In recent years, Mayfield GAA Club has experienced mixed fortunes on the field at adult level. In 2012, our intermediate footballers were relegated from the Premier Intermediate level down to Intermediate level. This was a disappointing result for the club as it had done well in previous seasons at that level and had claimed victory in the Tom Creedon Cup in the very same year. 2010 and 2011 saw Mayfield win the City Division Junior ‘A’ Hurling Championship, beating local rivals Brian Dillons both years. In 2011, the club reached the final of the Cork County Junior ‘A’ Championship, losing narrowly to Charleville after a replay.
Further redevelopment of our pitches at Lotabeg began in 2014. The small pitch next to our main pitch was sold and the funds received were used to redevelop the pitches across the road to include a sand-based pitch. The future of Mayfield GAA Club is bright when we consider the success of the Club at juvenile level over the past decade. Participation in Féile na nGael tournaments, as well as County Final victories at Fé14 and Fé16 level in 2004 and 2006 respectively. In 2015, the underage coaching structure of the Club received a huge boost when it was awarded Category Silver in the Lee Coaching Initiative, which recognises excellence in coaching standards at underage level.
2017 was a historic year for the club when our Junior Hurlers won County, Munster and All Ireland honours defeating Mooncoin after an epic battle in Croke Park.
In 1943 a group of young men drawn from the famed hurling nursery of North Mon laid the foundations of Cumann Iomana & Peile Na Piarsaigh. In choosing a name for the club the members at the time sought one which would reflect their aims and ideals. Padraig Pease, it was felt, because of his undying love of Ireland and all things Irish, reflected those ideals admirable, thus the name “Na Piarsaigh” was adopted.
Later in 1951, the symbolic red hand of Ulster with severed thumb was selected as the club crest. The red hand represents the island of Ireland, the severed thumb our six counties, the legend is that when Ireland is united the thumb will again rejoin the fingers to create a strong and useful hand. Donnacha O Murchu was the first Uachtaran and was a teacher.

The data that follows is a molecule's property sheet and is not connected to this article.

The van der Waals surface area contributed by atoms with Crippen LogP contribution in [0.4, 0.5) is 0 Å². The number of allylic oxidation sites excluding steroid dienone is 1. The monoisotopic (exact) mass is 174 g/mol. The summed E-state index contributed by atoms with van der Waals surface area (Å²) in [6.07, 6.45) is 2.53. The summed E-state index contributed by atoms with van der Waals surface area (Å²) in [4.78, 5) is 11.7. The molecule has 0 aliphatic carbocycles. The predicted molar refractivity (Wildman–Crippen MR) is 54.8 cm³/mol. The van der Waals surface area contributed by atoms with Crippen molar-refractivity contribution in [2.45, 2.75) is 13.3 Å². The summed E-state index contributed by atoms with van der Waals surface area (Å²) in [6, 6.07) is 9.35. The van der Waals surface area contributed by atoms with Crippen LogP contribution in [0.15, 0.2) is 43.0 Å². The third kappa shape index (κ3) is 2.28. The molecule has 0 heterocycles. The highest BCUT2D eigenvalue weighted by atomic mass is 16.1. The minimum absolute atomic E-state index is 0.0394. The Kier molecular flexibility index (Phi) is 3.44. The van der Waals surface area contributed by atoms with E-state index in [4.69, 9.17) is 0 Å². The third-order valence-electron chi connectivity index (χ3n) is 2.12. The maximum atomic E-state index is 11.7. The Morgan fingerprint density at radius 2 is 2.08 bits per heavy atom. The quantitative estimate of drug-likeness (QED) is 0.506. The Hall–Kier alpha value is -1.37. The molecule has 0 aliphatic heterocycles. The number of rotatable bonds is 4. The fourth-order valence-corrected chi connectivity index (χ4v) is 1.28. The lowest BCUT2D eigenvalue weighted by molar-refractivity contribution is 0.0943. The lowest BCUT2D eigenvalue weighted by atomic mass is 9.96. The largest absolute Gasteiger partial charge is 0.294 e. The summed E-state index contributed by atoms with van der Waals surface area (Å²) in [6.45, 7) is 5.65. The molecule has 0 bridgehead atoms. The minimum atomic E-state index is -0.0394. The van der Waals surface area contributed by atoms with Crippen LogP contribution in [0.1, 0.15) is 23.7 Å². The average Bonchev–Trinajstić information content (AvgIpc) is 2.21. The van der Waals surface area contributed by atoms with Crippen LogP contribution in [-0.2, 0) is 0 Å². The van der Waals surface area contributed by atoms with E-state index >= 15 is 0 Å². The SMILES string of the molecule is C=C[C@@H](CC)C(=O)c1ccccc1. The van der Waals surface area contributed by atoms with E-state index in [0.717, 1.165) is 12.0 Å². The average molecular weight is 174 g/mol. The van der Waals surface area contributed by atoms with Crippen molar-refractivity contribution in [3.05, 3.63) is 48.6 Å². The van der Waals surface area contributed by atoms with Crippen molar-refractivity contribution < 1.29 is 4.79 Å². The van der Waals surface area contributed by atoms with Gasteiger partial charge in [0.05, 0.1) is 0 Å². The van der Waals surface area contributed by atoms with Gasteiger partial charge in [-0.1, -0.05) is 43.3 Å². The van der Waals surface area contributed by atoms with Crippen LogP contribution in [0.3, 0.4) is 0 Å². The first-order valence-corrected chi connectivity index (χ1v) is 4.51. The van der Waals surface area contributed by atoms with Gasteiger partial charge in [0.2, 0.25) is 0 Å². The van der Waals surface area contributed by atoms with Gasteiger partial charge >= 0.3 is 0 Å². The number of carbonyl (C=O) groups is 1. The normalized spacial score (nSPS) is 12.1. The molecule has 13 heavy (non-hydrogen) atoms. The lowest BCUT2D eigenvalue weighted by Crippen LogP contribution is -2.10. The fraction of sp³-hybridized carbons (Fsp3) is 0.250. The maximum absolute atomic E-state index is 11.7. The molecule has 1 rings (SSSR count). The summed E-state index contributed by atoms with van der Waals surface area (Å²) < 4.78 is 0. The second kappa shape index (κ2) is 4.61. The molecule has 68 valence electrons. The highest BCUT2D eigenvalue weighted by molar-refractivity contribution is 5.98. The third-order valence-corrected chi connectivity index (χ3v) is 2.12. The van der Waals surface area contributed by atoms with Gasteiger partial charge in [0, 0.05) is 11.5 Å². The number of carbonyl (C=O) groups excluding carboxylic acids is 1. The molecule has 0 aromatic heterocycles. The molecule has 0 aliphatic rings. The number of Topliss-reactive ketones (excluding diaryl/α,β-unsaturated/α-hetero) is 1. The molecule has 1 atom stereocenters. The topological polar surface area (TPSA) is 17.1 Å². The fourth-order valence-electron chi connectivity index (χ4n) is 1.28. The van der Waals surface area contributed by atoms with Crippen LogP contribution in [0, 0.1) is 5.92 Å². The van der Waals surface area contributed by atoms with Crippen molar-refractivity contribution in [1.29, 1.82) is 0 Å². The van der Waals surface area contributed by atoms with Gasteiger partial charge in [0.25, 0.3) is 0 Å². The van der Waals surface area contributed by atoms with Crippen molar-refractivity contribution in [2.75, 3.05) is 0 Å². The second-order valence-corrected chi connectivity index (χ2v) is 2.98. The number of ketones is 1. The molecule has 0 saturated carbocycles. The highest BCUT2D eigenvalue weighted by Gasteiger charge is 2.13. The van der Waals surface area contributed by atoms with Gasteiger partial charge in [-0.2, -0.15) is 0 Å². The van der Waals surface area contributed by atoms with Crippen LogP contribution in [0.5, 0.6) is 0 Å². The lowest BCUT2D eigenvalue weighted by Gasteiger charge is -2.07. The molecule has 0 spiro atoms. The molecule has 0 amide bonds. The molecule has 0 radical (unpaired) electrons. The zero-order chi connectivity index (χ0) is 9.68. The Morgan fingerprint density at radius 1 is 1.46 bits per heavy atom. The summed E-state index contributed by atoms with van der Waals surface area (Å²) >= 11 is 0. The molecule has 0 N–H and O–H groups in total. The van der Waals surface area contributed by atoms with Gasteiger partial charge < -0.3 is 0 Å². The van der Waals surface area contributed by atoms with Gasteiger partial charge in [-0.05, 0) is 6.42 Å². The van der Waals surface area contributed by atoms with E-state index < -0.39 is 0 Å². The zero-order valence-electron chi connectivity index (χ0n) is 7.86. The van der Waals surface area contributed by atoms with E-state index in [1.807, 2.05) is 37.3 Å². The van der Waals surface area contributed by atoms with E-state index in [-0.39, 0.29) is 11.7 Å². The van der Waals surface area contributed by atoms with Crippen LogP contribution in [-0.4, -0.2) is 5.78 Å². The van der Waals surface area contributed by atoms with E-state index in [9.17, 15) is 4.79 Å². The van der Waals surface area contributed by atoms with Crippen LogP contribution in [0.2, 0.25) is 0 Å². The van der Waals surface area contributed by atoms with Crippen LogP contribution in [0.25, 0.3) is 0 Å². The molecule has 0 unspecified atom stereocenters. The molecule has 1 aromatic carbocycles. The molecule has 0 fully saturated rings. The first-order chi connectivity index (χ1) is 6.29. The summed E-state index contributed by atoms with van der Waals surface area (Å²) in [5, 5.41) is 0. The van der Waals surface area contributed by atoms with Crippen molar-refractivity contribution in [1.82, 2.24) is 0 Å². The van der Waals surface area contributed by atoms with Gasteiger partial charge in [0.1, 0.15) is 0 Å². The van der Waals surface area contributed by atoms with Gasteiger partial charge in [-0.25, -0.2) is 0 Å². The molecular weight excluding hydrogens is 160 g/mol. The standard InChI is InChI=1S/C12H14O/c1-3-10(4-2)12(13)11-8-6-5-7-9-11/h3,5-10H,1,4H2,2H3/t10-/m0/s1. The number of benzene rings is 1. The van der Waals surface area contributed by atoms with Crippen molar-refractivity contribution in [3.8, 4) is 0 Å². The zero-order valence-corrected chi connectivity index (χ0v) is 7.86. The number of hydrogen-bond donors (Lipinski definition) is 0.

By 1946, the membership had grown from 30 to 70 but as a club had failed to win a title in either hurling or football. However, in that same year the City Division Junior Hurling Championship was won, a historic first and no mean achievement in three years of existence. As the club grew and expanded in the late forties the need for a playing field of our own was greatly impending the advancement of our teams. Six years later when after hard years of fund raising the club purchased a field at The Commons, Fairhill.
Success soon followed and in 1952, Na Piarsaigh Juvenile hurlers gained a historic victory over Nemo Rangers after a second replay of the City Championship (a) final. This victory shortly followed the setting up of a Bord na nOg in Cork by Rev.Fr.Nessan OFM, CAP which arranged and organised leagues and championships for all underage teams in the City. Some outstanding men involved in these early underage victories were Liam Connery, Abie Allen, Tony Hegarty and George O Sullivan.
It was said that the Cork County Junior Hurling Championship is the most difficult of all to win, it was then the club overcame its greatest obstacle when it annexed the ’53 title. This success brought the club to a crossroads, in the wake of this victory a serious divergence of opinion arose as to whether or not the club should opt for senior status in the following year. After a tempestuous AGM, the intermediate grade lobbyists held sway and the club remained in this grade without much success until 1957 when it was eventually decided to enter Senior ranks where Na Piarsaigh remain to this day.
Football in the club in this period began to raise its head but met with little success in terms of trophies won. In 1958 a committee was formed to promote and improve the standard of the game, they agonisingly lost the junior football championship semi-final they did however went on to win the McSwiney Cup in 1959.
Rathpeacon GAA was founded in 1943 and competed for several years in the city division before going out of existence. The club was revived in 1960 and again played in the city division. Initially, the club competed in Minor and Junior levels but regraded to Junior B Championships in 1961. Football was the stronger code and after winning the City Junior B Football Championship in 1962, the club was promoted to the A grade. Rathpeacon contested the 1964 City Junior A football final only to be beaten by Na Piarsaigh by a single point. The footballers redeemed themselves a year later by beating Mayfield in the McSweeney cup final, winning their first Junior A title.